More of the same heard in speech

President Barack Obama’s fifth State of the Union address was a study in conflict and contrasts. He said he believes Americans are united in the belief that those who work hard and take responsibility should be rewarded, but said that’s not happening so the minimum wage has to be increased.

He said America is safer, but wants to let the prisoners of Guantanamo go – and this is the president who doesn’t want to go on his own to reform domestic spy data collection.

He said a small force in Afghanistan could be kept on after the troops leave this year to help preserve security, but he failed to allow that to happen in Iran, which is sliding back into a terrorist-beleagured mess.

Obama has shown a penchant for acting by executive order and defining laws after they’re enacted – we’re thinking about Obamacare here – but his State of the Union address Tuesday evening was, in the end, just another speech.

It has potential to make a couple of dangerous changes, such as a sweeping change in the minimum wage, but only if Congress joins in.

And Congress tends to be interested in few broad changes during an election year, though surely appearing to give a better standing to people through a pay raise would seem to be great political fodder.

But, absent the long argument about how the minimum wage actually leads only to inflation, which means less buying power, and the loss of jobs, the president’s speech really made a lot of go-it-alone references. Yet, a president’s actions can be only very small on his own. Raising the minimum wage on future federal contracts will affect only spending to come. Calling together blue-ribbon panels on education and ordering treasury to create new retirement investment options are still non-specific.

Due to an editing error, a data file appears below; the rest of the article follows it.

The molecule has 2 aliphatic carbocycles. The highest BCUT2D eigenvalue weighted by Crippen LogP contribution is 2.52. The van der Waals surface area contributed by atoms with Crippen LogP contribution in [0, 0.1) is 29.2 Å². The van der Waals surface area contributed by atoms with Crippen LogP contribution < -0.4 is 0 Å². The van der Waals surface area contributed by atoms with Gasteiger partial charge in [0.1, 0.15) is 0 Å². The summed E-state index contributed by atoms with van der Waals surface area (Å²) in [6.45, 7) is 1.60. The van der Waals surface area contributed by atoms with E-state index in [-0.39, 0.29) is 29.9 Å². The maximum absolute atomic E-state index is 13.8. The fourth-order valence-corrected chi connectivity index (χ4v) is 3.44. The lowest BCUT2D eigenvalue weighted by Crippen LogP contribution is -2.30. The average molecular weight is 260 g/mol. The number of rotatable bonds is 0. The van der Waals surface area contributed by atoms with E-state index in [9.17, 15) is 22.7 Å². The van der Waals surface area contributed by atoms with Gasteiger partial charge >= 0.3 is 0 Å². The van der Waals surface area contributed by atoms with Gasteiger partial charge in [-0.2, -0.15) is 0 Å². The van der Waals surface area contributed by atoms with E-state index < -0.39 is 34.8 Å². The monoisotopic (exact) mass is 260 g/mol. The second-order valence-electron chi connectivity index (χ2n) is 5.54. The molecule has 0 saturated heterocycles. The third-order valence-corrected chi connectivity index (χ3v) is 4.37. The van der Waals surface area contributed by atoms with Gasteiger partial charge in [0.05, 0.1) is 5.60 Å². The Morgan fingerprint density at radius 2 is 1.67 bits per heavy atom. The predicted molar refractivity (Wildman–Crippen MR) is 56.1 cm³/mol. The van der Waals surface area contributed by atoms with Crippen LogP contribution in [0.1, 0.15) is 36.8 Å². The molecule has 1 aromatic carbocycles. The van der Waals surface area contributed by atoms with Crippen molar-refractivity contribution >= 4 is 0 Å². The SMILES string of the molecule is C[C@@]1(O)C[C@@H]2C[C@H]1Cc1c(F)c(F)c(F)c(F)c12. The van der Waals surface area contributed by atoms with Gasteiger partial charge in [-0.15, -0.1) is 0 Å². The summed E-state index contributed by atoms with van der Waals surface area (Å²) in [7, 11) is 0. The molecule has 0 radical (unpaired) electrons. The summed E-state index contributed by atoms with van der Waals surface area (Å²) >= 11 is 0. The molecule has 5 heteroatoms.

Saying he will streamline infrastructure red tape is good, but only if Congress can come to terms on a spending package when the transportation funding runs out this year. The issue is that there’s not enough money, not red tape.

The arguments over flopping the tax code to force investment in America by corporations has been a non-starter before in Congress.

Issuing a dare on Obamacare and claiming it’s something the American people aren’t interested in removing ignores a large swath of the American people.

In short, it was a typical State of the Union address, with the actual proof only possible with the participation of Congress, which will be at least partially motivated by making no offensive moves toward the electorate during the mid-term elections this year.

Obama wants a year of action, but we anticipate a year of more of the same.